The Arizona heat can be tough on canine companions. Different dogs can have slight variations in their normal body temperatures. But as a general rule of thumb, a dog is said to have hyperthermia with a body temperature above 103 degrees Fahrenheit. Heat exhaustion is a severe illness that requires immediate correction. Otherwise, life-threatening conditions can develop, such as heat stroke and cardiac arrest. Keep a close eye on your pup for the following indicators of heat exhaustion.
All dogs pant, but excessive panting is a red flag. Panting is of particular concern when your dog is outside on a hot day, and when your dog is showing any other signs of overheating. Fast, noisy breathing is another warning sign of heat exhaustion.
Confusion and Disorientation
Just as hyperthermia causes confusion in people, it can do the same to dogs. If you call your dog’s name, and he or she doesn’t turn to look at you or otherwise respond, the culprit may be heat exhaustion. Keep an eye out for any unusual behavior that might indicate dizziness or lack of coordination, like wobbly movement.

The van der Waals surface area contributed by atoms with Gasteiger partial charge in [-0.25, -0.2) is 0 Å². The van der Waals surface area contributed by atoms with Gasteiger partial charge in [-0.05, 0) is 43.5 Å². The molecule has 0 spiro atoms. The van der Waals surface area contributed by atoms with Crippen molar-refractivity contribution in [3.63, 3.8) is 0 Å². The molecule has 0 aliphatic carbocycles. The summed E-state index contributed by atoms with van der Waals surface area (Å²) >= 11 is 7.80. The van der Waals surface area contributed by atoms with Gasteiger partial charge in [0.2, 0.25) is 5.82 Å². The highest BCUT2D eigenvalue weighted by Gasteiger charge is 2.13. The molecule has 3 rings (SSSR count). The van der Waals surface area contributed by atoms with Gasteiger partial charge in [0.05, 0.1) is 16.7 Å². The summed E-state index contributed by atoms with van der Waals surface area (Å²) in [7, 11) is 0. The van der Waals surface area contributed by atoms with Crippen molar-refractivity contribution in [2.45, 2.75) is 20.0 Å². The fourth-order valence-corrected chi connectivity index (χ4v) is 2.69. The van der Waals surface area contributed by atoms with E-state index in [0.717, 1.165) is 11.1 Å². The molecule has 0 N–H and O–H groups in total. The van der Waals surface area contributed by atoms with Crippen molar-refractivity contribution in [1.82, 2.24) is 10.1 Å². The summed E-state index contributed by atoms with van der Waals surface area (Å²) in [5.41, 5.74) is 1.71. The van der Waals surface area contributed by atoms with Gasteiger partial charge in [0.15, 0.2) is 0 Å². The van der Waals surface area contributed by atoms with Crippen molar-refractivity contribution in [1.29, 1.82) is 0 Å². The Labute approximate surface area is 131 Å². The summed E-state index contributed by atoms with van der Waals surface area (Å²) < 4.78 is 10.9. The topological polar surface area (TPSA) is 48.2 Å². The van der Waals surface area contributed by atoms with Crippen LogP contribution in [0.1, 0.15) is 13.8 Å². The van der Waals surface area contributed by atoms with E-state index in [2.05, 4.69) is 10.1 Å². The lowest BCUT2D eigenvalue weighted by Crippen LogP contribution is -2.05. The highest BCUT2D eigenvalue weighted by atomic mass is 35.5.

Urine Output Reduction
Adult dogs tend to require potty breaks on a predictable schedule. If your dog suddenly doesn’t need to urinate at all, this can indicate a serious case of heat exhaustion or heatstroke. You need to immediately provide cool water, and move your dog to a shady area or an air conditioned room. It’s also a red flag if your dog’s urine output seems significantly reduced.
If your dog is showing any signs of distress, you can call Horizon Animal Hospital right away at (480) 800-4559. Our friendly team of veterinarians and vet technicians is available seven days per week to help your furry friend stay happy and healthy. If you’re new to our veterinary clinic in Scottsdale, you can use our online form to register your pet and get a 10% discount on your next visit!